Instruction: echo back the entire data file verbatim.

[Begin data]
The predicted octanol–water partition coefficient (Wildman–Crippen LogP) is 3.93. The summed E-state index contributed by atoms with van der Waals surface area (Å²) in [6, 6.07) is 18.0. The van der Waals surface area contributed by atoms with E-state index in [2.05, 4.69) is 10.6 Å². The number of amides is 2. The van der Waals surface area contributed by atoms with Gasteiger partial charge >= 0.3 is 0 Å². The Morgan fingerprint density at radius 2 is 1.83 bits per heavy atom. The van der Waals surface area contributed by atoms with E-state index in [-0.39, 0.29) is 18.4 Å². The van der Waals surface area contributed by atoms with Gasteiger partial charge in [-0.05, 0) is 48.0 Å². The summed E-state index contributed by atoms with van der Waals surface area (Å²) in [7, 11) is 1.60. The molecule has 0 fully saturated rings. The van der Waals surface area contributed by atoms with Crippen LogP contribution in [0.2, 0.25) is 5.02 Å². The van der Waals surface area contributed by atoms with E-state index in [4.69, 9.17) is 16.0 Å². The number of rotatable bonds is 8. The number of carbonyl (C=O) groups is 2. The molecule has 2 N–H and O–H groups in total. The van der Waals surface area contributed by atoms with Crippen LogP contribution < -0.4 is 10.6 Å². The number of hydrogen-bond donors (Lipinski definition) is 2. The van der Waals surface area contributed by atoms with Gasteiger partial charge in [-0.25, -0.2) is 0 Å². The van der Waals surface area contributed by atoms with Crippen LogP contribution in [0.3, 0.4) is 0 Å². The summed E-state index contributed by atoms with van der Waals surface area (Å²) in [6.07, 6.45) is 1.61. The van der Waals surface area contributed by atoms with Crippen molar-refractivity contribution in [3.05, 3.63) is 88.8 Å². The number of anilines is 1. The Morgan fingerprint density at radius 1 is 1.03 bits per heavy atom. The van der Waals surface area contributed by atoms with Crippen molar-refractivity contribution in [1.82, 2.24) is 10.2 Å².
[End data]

The predicted octanol–water partition coefficient (Wildman–Crippen LogP) is 3.93. The summed E-state index contributed by atoms with van der Waals surface area (Å²) in [6, 6.07) is 18.0. The van der Waals surface area contributed by atoms with E-state index in [2.05, 4.69) is 10.6 Å². The number of amides is 2. The van der Waals surface area contributed by atoms with Gasteiger partial charge >= 0.3 is 0 Å². The Morgan fingerprint density at radius 2 is 1.83 bits per heavy atom. The van der Waals surface area contributed by atoms with E-state index in [-0.39, 0.29) is 18.4 Å². The van der Waals surface area contributed by atoms with Gasteiger partial charge in [-0.05, 0) is 48.0 Å². The summed E-state index contributed by atoms with van der Waals surface area (Å²) in [7, 11) is 1.60. The molecule has 0 fully saturated rings. The van der Waals surface area contributed by atoms with Crippen LogP contribution in [0.2, 0.25) is 5.02 Å². The van der Waals surface area contributed by atoms with E-state index in [4.69, 9.17) is 16.0 Å². The number of rotatable bonds is 8. The number of carbonyl (C=O) groups is 2. The molecule has 2 N–H and O–H groups in total. The van der Waals surface area contributed by atoms with Crippen LogP contribution < -0.4 is 10.6 Å². The number of hydrogen-bond donors (Lipinski definition) is 2. The van der Waals surface area contributed by atoms with Gasteiger partial charge in [-0.25, -0.2) is 0 Å². The van der Waals surface area contributed by atoms with Crippen LogP contribution in [0.3, 0.4) is 0 Å². The summed E-state index contributed by atoms with van der Waals surface area (Å²) in [6.07, 6.45) is 1.61. The van der Waals surface area contributed by atoms with Crippen molar-refractivity contribution in [3.05, 3.63) is 88.8 Å². The number of anilines is 1. The Morgan fingerprint density at radius 1 is 1.03 bits per heavy atom. The van der Waals surface area contributed by atoms with Crippen molar-refractivity contribution in [1.82, 2.24) is 10.2 Å².